Pharmacokinetics of tramadol enantiomers and their respective phase I metabolites in relation to CYP2D6 phenotype
Emilio García-Quetglas, José Ramón Azanza, Belén Sádaba, María José Muñoz, Isabel Gil, Miguel Angel Campanero
Clinical Investigation Unit, Clinica Universitaria de Navarra, Universidad de Navarra, 31008 Pamplona, Spain
Magazine: Pharmacological Research
Date: Feb 1, 2007Clinical Research Unit [SP] Clinical Pharmacology [SP]
Our objective was to evaluate the effect of CYP2D6 phenotype in the enantioselective metabolism of tramadol in Spanish healthy human volunteers.
A single oral 100 mg dose of racemic tramadol was administered to five subjects who were poor metabolizers (PMs) and 19 subjects who were extensive metabolizers (EMs), whose phenotypes were determined by the use of the racemic tramadol metabolic rate. The pharmacokinetic parameters were estimated from plasma concentrations of the enantiomers of tramadol and their main phase I metabolites, O-desmethyltramadol (M1) and N-desmethyltramadol (M2). Epinephrine plasma concentrations were also determinated.
The plasma concentrations of both tramadol enantiomers were consistently higher in PMs than in EMs of CYP2D6, with 1.98- and 1.74-fold differences in the mean area under the plasma concentration–time curves (AUC), respectively. The values for oral clearance of (+)- and (?)-tramadol were 1.91- and 1.71-fold greater in PMs, which were related to differences in both O-desmethylation and N-desmethylation in the two CYP2D6 metabolizer phenotypes. The mean AUC values of (+)-M1 and (?)-M1 were 4.33- and 0.89-fold greater in EMs, and it was related to similar differences in the formation rate constant. On the other hand, the differences were 7.40- and 8.69-fold greater in PMs for M2 enantiomers due to the involvement of CYP2D6 in their subsequent biotransformation. The time course of epinephrine systemic concentrations was completely different between both groups of metabolizers. In EMs plasma concentrations of epinephrine increased after tramadol administration whereas in PMs no effect was observed.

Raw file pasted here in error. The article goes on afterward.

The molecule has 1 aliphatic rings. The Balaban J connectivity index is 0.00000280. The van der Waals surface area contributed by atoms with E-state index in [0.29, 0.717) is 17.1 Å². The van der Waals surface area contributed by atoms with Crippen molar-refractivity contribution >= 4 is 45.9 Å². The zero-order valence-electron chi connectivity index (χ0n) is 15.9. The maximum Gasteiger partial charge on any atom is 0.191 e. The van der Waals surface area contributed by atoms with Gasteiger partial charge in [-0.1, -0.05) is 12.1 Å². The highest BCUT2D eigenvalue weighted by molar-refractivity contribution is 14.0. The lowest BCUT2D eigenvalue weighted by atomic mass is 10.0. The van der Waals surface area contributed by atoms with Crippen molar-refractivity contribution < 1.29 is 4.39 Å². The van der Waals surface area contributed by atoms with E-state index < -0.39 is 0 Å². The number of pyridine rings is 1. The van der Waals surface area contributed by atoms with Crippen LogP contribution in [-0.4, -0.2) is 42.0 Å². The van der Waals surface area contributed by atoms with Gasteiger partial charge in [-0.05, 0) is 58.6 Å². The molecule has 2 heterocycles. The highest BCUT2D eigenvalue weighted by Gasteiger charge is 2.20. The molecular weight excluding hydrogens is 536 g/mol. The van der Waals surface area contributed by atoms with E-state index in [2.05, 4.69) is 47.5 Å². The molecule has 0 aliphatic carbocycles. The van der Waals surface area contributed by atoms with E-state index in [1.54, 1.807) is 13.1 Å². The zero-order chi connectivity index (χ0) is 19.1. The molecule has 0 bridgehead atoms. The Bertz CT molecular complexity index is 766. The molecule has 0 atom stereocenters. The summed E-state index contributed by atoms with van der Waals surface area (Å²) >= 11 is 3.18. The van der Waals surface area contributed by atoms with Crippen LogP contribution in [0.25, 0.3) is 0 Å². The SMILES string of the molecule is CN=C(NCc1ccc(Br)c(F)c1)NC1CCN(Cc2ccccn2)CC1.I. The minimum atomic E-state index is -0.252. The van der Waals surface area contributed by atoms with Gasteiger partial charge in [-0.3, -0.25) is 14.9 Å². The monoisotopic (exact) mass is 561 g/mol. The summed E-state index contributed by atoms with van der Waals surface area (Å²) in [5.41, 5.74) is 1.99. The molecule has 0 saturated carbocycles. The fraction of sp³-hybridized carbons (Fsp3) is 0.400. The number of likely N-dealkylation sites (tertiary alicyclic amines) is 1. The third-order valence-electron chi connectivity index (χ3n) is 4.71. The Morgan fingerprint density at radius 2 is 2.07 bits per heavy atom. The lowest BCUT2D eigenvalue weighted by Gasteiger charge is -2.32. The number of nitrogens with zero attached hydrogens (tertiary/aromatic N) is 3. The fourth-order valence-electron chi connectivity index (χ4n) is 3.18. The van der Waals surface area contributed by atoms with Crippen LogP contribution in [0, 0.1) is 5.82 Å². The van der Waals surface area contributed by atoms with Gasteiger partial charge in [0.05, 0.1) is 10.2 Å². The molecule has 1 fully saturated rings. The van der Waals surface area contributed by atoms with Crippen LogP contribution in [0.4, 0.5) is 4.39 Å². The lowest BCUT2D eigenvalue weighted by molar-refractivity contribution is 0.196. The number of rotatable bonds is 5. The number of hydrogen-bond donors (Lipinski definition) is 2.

The polymorphic CYP2D6 appears to be a major enzyme involved in the metabolism of tramadol enantiomers. The N-desmethylation pathway was indirectly affected by CYP2D6 phenotypic differences. Epinephrine showed a good correlation with the pharmacokinetics of the opioid component of tramadol, (+)-M1 and was found to be useful for its pharmacodynamic profiling.
CITATION Pharmacol Res. 2007 Feb;55(2):122-30
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